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City police seeking officers

Bryan city police is currently understaffed, following a nation-wide trend, but making strides to come up to full force.

The issue came up recently when Bryan Police Capt. Jamie Mendez delivered the annual police report to city council, and then again when he met with the Bryan Board of Public Affairs.

The report, prepared by Police Chief Greg Ruskey, pointed out the department has 17 full-time officers at the time of the report, which is three less than being fully staffed in the patrol division. There was one retirement in that area in 2023. Mendez said the number will soon be five short.

Mendez said this led to fewer traffic citations being issued in the city.

"We were more reactive than proactive for 2023," Mendez said.

There were 586 total traffic enforcement citations issued in 2034, compared to 1,118 in 2022. There were 682 issued in 2021 and 504 in 2020 (the beginning of COVID lockdown restrictions).

Bryan Mayor Carrie Schlade pointed out the officers are stepping up until a solution can be found.

"We go through the staffing thing every couple of years, and, quite frankly, today we're down numbers that we don't want to be down," Schlade said. "The department is rising to the occasion and handling it and working overtime and we don't want them in a long term like that because their quality of life at home goes down."

Councilman John Betts expressed concern, after hearing a report from a TV news station in Toledo, about hiring less than ideal candidates simply to fill the roster.

"We will staff low staff versus putting someone on that is a known risk," Schlade responded.

"I know it's not me on the line, but I would just as soon this community have officers that we are proud of and we stand behind, versus, 'Well, we took the best we could,'" Betts said.

He and Schlade both stated they are proud of the officers the city has. 

Mendez told the BPA that trying to hire new officers out of the academy is becoming more difficult and is highly competitive.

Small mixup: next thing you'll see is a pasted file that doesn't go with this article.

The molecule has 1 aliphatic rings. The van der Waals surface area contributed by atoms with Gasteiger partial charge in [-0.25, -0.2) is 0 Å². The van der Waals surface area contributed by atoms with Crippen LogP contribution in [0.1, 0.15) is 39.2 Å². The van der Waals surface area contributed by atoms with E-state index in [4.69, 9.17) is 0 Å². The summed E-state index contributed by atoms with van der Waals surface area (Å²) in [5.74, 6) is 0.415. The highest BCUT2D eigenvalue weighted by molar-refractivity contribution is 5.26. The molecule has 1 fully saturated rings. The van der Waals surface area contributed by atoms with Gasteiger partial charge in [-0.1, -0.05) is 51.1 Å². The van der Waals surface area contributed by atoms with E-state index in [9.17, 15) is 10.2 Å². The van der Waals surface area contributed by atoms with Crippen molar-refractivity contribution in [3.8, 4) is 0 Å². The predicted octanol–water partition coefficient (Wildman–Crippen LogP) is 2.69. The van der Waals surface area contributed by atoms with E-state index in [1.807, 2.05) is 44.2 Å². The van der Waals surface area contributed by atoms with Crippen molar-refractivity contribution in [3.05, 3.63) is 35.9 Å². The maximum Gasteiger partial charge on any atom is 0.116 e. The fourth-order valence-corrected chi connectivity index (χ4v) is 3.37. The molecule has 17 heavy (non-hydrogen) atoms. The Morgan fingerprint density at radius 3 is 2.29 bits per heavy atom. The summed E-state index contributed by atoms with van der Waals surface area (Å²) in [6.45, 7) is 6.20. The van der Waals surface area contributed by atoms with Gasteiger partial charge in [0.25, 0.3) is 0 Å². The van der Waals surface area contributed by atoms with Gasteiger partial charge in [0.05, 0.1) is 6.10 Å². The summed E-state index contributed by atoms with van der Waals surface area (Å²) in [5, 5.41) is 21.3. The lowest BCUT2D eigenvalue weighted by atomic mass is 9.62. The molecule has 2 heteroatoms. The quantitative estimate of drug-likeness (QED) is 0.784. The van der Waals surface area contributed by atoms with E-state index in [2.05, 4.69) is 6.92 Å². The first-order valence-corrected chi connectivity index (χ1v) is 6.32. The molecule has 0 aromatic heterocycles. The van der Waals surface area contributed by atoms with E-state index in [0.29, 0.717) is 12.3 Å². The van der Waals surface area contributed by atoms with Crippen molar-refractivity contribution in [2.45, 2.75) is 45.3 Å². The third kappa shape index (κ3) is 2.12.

"They run anywhere from 15 to 10 students in a class, and it takes six months to go through a part-time class," Mendez said. "So every agency is hiring right now."

He added by the time he can get to an academy to recruit candidates, many of them have already accepted jobs elsewhere.

"I went to Owens twice to try to recruit, and they had 20, and I went early, like the first two months of the academy, and they were already spoken for," Mendez said.

He added, however, the department is hopeful for adding at least one new one soon, as a current dispatcher is taking classes at Northwest State Community College as well as becoming an auxiliary officer to get a start on training.

It is hoped that hire will take place in June.

Mendez said there have also been three others added to the department's auxiliary, two of which are in academies. He also said there's another that is in the auxiliary that hasn't been able to get accepted into an academy yet.

Mendez also said there is a reservist program through the police department that can help, which is mostly geared toward retired officers. It pays $1,000 if the candidate works 96 hours for the year.

"The problem is, a lot of retirees are saying, 'I'm pretty done,'" Mendez said.

Also from the annual police report:

  • The department investigated 249 accident in 2023, compared to 261 the year before.

  • Council was informed a request for a new blood alcohol testing unit will likely be made at an estimated cost of $12,000. The current one is several years old and Schlade said a judge questioned its calibration. The department has been sending samples to the state for results.

  • There were 31 arrests in 2023 for operating a vehicle under the influence, down from 42 in 2022.

  • There were 123 indictments in Williams County for drugs as a result of the department's representative to the Multi Area Narcotics (MAN) Unit. That officer was the primary in 103 cases in the city. That resulted in seven first-degree felonies, 17 second-degree felonies, 32 third-degree felonies, 10 fourth-degree felonies and 55 fifth-degree felonies. There were also two first-degree misdemeanors.

  • There was a total of 7,268 calls for service in 2023, down from 8,797 in 2022.

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